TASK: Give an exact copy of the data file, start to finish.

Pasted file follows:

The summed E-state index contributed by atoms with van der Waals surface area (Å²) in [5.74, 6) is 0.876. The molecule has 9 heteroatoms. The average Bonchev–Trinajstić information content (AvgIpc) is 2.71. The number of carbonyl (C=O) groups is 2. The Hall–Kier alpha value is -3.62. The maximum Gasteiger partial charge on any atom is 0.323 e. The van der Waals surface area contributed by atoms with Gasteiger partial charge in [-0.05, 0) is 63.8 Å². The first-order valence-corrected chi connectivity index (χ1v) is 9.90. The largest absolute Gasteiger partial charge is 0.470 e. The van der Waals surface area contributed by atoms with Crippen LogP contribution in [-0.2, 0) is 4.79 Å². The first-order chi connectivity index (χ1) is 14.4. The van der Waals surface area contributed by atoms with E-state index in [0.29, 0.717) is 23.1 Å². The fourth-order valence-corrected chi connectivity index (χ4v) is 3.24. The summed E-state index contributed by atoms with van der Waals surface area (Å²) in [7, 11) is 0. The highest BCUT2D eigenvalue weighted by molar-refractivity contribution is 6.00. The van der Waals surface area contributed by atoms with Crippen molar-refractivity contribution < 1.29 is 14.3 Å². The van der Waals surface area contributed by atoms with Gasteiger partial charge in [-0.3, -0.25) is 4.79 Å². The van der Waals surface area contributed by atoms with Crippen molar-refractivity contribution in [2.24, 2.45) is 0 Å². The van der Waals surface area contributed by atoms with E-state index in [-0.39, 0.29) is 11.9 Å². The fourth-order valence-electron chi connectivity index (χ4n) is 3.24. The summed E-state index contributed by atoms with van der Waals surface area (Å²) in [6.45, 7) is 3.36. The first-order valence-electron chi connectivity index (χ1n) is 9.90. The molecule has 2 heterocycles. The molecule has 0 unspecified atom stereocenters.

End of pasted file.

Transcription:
The summed E-state index contributed by atoms with van der Waals surface area (Å²) in [5.74, 6) is 0.876. The molecule has 9 heteroatoms. The average Bonchev–Trinajstić information content (AvgIpc) is 2.71. The number of carbonyl (C=O) groups is 2. The Hall–Kier alpha value is -3.62. The maximum Gasteiger partial charge on any atom is 0.323 e. The van der Waals surface area contributed by atoms with Gasteiger partial charge in [-0.05, 0) is 63.8 Å². The first-order valence-corrected chi connectivity index (χ1v) is 9.90. The largest absolute Gasteiger partial charge is 0.470 e. The van der Waals surface area contributed by atoms with Crippen LogP contribution in [-0.2, 0) is 4.79 Å². The first-order chi connectivity index (χ1) is 14.4. The van der Waals surface area contributed by atoms with E-state index in [0.29, 0.717) is 23.1 Å². The fourth-order valence-corrected chi connectivity index (χ4v) is 3.24. The summed E-state index contributed by atoms with van der Waals surface area (Å²) in [7, 11) is 0. The highest BCUT2D eigenvalue weighted by molar-refractivity contribution is 6.00. The van der Waals surface area contributed by atoms with Crippen molar-refractivity contribution < 1.29 is 14.3 Å². The van der Waals surface area contributed by atoms with Gasteiger partial charge in [-0.3, -0.25) is 4.79 Å². The van der Waals surface area contributed by atoms with Crippen molar-refractivity contribution in [2.24, 2.45) is 0 Å². The van der Waals surface area contributed by atoms with E-state index in [-0.39, 0.29) is 11.9 Å². The fourth-order valence-electron chi connectivity index (χ4n) is 3.24. The summed E-state index contributed by atoms with van der Waals surface area (Å²) in [6.45, 7) is 3.36. The first-order valence-electron chi connectivity index (χ1n) is 9.90. The molecule has 2 heterocycles. The molecule has 0 unspecified atom stereocenters.